What's behind the sense of "I am"? Who's living, and who's facing
death? Who or what am I, essentially? Will some part of me continue on after
death? Is there an unchanging, eternal part of me? Am I a part of some
unchanging, eternal essence?
Occasional individuals throughout history have told of finding the answer to
those questions, and their testimonies often have a surprising consistency.
As my friend and teacher Richard Rose wrote: "Beyond the mind is a
golden find...." For individuals seeking to find the answer
for themselves, those testimonies
provide helpful clues for pursuing the search
to a successful conclusion.
For some searchers, working by themselves is the preferred method. Others
intuit that finding a few fellow seekers to work with may expedite their
progress. Still more fortunate may be those who find a living person who has
made the journey and can provide assistance from the perspective of that
realization. The Self-Discovery site is designed to offer all three modes of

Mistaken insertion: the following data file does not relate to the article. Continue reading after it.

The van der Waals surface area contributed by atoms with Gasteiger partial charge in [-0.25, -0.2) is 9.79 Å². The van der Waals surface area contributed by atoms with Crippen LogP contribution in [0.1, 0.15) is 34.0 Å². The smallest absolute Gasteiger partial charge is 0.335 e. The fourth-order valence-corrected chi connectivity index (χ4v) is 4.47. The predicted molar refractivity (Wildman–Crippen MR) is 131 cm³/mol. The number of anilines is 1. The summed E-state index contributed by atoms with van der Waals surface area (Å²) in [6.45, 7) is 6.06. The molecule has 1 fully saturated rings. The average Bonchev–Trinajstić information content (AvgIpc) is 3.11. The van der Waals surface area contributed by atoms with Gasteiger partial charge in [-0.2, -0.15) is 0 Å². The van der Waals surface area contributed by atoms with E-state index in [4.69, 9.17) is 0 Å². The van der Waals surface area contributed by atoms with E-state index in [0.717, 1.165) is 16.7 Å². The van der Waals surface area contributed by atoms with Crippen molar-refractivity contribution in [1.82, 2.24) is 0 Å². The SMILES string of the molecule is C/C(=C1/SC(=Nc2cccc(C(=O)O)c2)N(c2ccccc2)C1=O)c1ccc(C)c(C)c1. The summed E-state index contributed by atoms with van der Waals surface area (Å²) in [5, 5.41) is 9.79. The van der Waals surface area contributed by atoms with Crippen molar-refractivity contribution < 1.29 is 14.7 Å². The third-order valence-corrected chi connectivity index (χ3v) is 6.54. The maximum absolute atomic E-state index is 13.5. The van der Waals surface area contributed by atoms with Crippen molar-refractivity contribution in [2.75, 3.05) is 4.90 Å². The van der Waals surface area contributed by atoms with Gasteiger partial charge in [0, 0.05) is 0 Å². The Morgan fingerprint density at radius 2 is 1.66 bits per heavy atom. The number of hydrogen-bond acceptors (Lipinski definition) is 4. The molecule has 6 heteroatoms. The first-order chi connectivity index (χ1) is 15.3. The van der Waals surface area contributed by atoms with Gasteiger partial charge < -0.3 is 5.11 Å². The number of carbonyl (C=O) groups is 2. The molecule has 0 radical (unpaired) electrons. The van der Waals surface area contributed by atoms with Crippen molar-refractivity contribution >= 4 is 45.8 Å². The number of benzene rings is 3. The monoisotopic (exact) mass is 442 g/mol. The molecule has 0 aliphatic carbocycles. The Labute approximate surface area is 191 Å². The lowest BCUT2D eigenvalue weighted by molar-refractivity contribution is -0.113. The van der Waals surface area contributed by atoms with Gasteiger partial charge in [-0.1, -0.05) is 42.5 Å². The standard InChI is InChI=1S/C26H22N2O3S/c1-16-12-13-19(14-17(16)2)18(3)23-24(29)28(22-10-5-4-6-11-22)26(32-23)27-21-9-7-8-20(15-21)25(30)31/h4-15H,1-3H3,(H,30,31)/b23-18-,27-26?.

The Philosophical Self-Inquiry Groups are aimed at
implementing maximum systems of self-discovery an approach which can be
duplicated anywhere by finding a few people to work with. See FirstKnowThyself.org for examples.
Q: I think that's what Ouspensky says; that the problem of studying dreams is you get involved with it, and then it complicates itself.
RR: Yes I think that whenever you get into any bit of self-analysis you go through a phase of real complication. But then, by observing - not becoming involved in the labyrinth, but observing the labyrinth I think it starts to level out, and you start to see a pattern then, a sensible pattern.
Q&A from Richard Rose public talk, Nostalgia (Case Western Reserve, 1978)
I don't want to discourage people from fighting. I believe that this is important - because even if you lose, you're a fighter. It's important to fight, because then you're a fighter. If you don't fight, you're a slug. You're just like a snail without a shell, or a snail in a shell, something that basically exists.